It wasn’t just Bette who dished out the physical punishment. Joan had her own opportunity to make Bette suffer in the scene where Jane pulls the crippled Blanche from her bed and down the hall.
Joan decided that the day this scene was shot would be a good time to wear a lead-lined weight lifting belt to work.
And she did.
When the scene finished filming, Bette’s back was so destroyed from lifting the dead weight Joan that she screamed bloody murder.
The Hollywood Hills in Whatever Happened to Baby Jane
Joan’s next trick didn’t qualify as “physical punishment,” but still proved a tangible hardship for Bette: it was rumored that Joan had three different sizes of falsies she liked to wear. Each day, Joan strapped on whatever pair she felt best fit the scene.
This became problematic for Bette in the final scenes of Baby Jane?, when Blanche lies on her back in the sand, and Jane hovers above her. Bette took issue with the size of falsies that Joan selected to wear that day. They seemed to defy gravity. As Bette complained:
“You never know what size boobs that broad has strapped on! She must have a different set for each day of the week!…She’s supposed to be shriveling away while Baby Jane starves her to death, but her chest keeps growing! I keep running into them like the Hollywood Hills!”
Bette Davis made endless craftily worded, snarky comments about Joan Crawford during filming of Whatever Happened to Baby Jane?. But Joan’s superior payment plan arguably gave her the last laugh.
Though Bette was paid more up front for the picture—Joan was paid $30,000 up front, while Bette received $60,000—Joan negotiated for 15 percent of Baby Jane’s? profits, while Bette was in for only 10 percent of the film’s worldwide gross profits.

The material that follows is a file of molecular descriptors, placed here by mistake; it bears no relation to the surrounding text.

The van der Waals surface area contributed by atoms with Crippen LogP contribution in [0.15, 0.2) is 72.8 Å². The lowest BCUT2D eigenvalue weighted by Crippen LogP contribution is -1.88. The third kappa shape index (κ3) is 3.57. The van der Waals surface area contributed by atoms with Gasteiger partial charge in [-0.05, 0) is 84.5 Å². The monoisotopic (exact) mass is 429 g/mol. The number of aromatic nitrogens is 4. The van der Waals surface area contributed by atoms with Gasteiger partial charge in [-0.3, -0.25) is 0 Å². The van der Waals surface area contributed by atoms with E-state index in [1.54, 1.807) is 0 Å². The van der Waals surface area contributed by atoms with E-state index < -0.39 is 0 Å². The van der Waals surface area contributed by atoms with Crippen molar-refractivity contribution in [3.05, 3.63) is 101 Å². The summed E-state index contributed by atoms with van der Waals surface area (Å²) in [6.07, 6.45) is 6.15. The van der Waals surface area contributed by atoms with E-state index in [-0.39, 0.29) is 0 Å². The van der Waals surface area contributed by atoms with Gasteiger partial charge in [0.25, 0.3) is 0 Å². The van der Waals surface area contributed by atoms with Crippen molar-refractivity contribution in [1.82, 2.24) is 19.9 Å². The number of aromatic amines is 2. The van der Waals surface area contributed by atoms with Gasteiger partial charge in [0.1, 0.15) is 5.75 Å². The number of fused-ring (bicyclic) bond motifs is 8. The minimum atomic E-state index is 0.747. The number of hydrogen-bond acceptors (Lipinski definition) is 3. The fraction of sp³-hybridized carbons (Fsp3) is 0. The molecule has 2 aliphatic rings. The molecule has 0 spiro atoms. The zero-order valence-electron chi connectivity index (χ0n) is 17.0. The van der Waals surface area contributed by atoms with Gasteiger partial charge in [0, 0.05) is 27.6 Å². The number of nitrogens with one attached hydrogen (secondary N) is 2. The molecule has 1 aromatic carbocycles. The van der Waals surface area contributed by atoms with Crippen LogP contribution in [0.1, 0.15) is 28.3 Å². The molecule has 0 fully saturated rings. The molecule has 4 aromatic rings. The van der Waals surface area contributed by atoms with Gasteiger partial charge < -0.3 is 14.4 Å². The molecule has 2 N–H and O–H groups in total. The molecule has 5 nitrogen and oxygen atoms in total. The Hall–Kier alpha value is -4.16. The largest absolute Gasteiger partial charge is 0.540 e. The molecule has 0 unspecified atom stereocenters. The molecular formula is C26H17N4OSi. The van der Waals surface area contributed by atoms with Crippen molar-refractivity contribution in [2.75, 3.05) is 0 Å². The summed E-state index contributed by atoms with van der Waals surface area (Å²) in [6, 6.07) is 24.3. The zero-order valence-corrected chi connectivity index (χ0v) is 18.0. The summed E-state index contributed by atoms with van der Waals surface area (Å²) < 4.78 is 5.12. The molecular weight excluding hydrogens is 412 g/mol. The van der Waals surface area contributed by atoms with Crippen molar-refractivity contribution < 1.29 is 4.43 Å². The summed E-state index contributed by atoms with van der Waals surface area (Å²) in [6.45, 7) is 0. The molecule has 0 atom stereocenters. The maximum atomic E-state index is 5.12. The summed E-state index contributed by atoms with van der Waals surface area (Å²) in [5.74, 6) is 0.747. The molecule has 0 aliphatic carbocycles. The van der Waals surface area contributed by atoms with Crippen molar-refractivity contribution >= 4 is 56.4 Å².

When Whatever Happened to Baby Jane? premiered, it made back its production cost in a mere 11 days. It was then that Bette knew she’d made a mistake by not negotiating for a deal like Crawford’s. Ultimately, Joan made over $1 million on Baby Jane?, compared to Bette’s $600,000, a fact that annoyed Bette the rest of her life.
Whatever Happened to Baby Jane Oscar Drama!
Joan further taunted Bette at the 1963 Academy Awards. Bette was nominated for her work in Whatever Happened to Baby Jane?, while Joan was overlooked. Disgruntled, Joan called the other Best Actress nominees and offered to accept the award on their behalf should any of them win and not be able to attend the ceremony.
When the absent Anne Bancroft won the Oscar that year, Joan happily glided past Bette to accept the award. Joan took advantage of every photo opportunity to pose with the other winners that year while Bette lamented the loss of an Oscar she felt she rightly deserved.
At least Bette had the chance to call Joan an “old broad” in public.
While promoting Whatever Happened to Baby Jane?, Bette offended Joan when she shared that:
“Everybody in Hollywood told him [director Robert Aldrich] not to make a picture with two old broads!”
The next day, Bette received a telegram from Joan with a very specific request:
“Please do not refer to me in that manner in the future.”
The resounding success of Whatever Happened to Baby Jane? led to an attempted follow-up pairing of Davis and Crawford in 1964’s Hush…Hush, Sweet Charlotte. But the drama was just too much. Joan was replaced with Olivia de Havilland, a female costar Bette actually got along with.
Bette Davis and Joan Crawford never made another film together.
Despite the infamous feud and nearly life-long cat fight, Bette Davis did have some really nice words to say about Joan Crawford:
“Whatever I say about Miss Crawford, she’s a star…and she’s one of the few left. No question about it.”
Bette Davis was a cruel enemy to be sure, but in the final analysis, this spunky lady clearly had class.
Bette Davis: A True Star
That wraps up Whatever Happened to Baby Jane?.
Join me next for all about the loveable Joan Blondell.